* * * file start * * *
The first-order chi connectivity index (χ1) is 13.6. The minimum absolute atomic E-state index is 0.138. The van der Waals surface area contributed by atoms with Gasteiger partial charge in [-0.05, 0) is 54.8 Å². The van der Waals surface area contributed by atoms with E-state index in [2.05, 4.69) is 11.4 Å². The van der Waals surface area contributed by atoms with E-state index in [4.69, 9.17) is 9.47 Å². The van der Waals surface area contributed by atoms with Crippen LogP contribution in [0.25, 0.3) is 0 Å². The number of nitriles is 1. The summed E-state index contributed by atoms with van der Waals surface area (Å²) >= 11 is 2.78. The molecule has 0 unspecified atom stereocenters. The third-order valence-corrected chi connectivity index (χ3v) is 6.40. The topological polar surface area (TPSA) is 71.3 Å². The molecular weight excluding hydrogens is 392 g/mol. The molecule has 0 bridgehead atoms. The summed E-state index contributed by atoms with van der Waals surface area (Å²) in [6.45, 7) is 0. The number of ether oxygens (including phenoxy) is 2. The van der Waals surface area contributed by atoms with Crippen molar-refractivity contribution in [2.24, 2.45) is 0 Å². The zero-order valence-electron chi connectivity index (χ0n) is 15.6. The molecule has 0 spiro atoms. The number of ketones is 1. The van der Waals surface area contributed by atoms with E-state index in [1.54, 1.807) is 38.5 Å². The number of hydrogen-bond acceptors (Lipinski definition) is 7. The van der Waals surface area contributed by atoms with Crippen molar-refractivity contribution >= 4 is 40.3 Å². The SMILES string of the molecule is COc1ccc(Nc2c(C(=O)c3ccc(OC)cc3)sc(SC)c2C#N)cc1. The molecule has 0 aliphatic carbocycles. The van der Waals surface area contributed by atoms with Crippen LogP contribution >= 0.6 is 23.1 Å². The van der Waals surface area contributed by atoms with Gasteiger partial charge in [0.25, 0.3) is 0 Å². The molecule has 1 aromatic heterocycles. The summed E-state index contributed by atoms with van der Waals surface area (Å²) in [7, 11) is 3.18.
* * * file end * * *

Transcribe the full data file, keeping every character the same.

The first-order chi connectivity index (χ1) is 13.6. The minimum absolute atomic E-state index is 0.138. The van der Waals surface area contributed by atoms with Gasteiger partial charge in [-0.05, 0) is 54.8 Å². The van der Waals surface area contributed by atoms with E-state index in [2.05, 4.69) is 11.4 Å². The van der Waals surface area contributed by atoms with E-state index in [4.69, 9.17) is 9.47 Å². The van der Waals surface area contributed by atoms with Crippen LogP contribution in [0.25, 0.3) is 0 Å². The number of nitriles is 1. The summed E-state index contributed by atoms with van der Waals surface area (Å²) >= 11 is 2.78. The molecule has 0 unspecified atom stereocenters. The third-order valence-corrected chi connectivity index (χ3v) is 6.40. The topological polar surface area (TPSA) is 71.3 Å². The molecular weight excluding hydrogens is 392 g/mol. The molecule has 0 bridgehead atoms. The summed E-state index contributed by atoms with van der Waals surface area (Å²) in [6.45, 7) is 0. The number of ether oxygens (including phenoxy) is 2. The van der Waals surface area contributed by atoms with Crippen molar-refractivity contribution in [2.24, 2.45) is 0 Å². The zero-order valence-electron chi connectivity index (χ0n) is 15.6. The molecule has 0 spiro atoms. The number of ketones is 1. The van der Waals surface area contributed by atoms with E-state index in [1.54, 1.807) is 38.5 Å². The number of hydrogen-bond acceptors (Lipinski definition) is 7. The van der Waals surface area contributed by atoms with Crippen molar-refractivity contribution >= 4 is 40.3 Å². The SMILES string of the molecule is COc1ccc(Nc2c(C(=O)c3ccc(OC)cc3)sc(SC)c2C#N)cc1. The molecule has 0 aliphatic carbocycles. The van der Waals surface area contributed by atoms with Crippen LogP contribution >= 0.6 is 23.1 Å². The van der Waals surface area contributed by atoms with Gasteiger partial charge in [0.25, 0.3) is 0 Å². The molecule has 1 aromatic heterocycles. The summed E-state index contributed by atoms with van der Waals surface area (Å²) in [7, 11) is 3.18.